The Forestry Commission is warning people to be on the look out for toxic caterpillars that can cause life-threatening asthma attacks, vomiting and skin rashes.

The Oak Processionary Moth was first identified in London in 2006 and has since spread to the surrounding counties.

Last year, the tree pest was spotted in Cambridgeshire, Hertfordshire, Essex and Lincolnshire.

The caterpillars and their nests contain hairs which can cause itchy rashes, eye and throat irritations, and should not be touched under any circumstances at any time.

The greatest risk period is May to July when the caterpillars emerge and feed before pupating into adult moths.

OPM caterpillars feed on oak leaves and can increase trees’ vulnerability to attack by other pests and diseases, making them less able to withstand adverse weather conditions such as drought and floods.

Large populations can strip whole oak trees bare.

A government programme is in place to limit the spread from areas where they are present.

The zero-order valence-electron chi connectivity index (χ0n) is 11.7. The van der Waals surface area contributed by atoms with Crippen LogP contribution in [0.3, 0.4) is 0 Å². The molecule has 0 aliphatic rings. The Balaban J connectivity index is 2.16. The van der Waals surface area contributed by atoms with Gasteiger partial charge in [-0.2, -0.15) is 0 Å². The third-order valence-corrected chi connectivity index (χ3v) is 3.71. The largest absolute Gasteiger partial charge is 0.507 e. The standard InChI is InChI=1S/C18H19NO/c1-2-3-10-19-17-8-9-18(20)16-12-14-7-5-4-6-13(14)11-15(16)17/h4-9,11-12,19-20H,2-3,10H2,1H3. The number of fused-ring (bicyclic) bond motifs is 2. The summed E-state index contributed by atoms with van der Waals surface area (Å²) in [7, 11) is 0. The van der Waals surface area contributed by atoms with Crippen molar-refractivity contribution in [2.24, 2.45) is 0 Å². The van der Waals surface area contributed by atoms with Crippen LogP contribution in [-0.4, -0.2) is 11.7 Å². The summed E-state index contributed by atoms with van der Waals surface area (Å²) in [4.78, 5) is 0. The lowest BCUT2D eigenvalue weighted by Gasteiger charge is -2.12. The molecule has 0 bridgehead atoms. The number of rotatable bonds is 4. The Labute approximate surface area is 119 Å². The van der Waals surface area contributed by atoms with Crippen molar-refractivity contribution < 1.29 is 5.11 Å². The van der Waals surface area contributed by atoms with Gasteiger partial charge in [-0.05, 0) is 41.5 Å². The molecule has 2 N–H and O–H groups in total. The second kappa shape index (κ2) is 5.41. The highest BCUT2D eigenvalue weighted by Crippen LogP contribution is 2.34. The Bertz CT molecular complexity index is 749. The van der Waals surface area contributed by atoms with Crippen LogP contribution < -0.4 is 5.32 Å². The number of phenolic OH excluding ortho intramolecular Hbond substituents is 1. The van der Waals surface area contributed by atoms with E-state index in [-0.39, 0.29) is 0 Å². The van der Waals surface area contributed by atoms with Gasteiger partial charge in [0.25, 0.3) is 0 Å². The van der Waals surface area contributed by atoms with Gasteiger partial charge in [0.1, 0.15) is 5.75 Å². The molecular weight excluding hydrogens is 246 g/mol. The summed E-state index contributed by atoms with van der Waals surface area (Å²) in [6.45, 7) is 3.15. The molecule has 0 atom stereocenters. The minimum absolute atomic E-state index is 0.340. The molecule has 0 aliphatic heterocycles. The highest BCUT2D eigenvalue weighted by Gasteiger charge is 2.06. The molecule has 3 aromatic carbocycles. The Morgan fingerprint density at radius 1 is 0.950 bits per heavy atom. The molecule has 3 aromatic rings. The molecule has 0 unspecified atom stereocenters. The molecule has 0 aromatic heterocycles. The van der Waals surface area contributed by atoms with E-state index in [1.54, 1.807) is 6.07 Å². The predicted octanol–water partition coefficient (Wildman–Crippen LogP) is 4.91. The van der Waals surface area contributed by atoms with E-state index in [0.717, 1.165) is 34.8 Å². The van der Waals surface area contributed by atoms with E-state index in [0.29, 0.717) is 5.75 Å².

Andrew Hall, Forestry Commission Operations Manager, said:

“At this time of year, many people are enjoying green spaces and it’s really important for the public to be aware of the risk of tree pests like Oak Processionary Moth and to report any sightings via our TreeAlert website or by calling the Forestry Commission. This will help us with our programme of treatment and enables us to slow the spread of this pest.”

Andrew Hall, Forestry Commission

Any sightings should be reported to the Forestry Commission via its Tree Alert online portal. Alternatively, people can email opm@forestrycommission.gov.uk or call 0300 067 4442.

How to identify OPM caterpillarsNests are typically dome or teardrop-shaped, averaging the size of a tennis ball. They are white when fresh, but soon become discoloured and brown. The caterpillars have black heads and bodies covered in long white hairs which contain proteins which can cause itchy rashes, eye, and throat irritations. They can also occasionally cause breathing difficulties in people and pets, so should not be touched under any circumstances.For more information on how to identify OPM, visit www.forestresearch.gov.uk/opm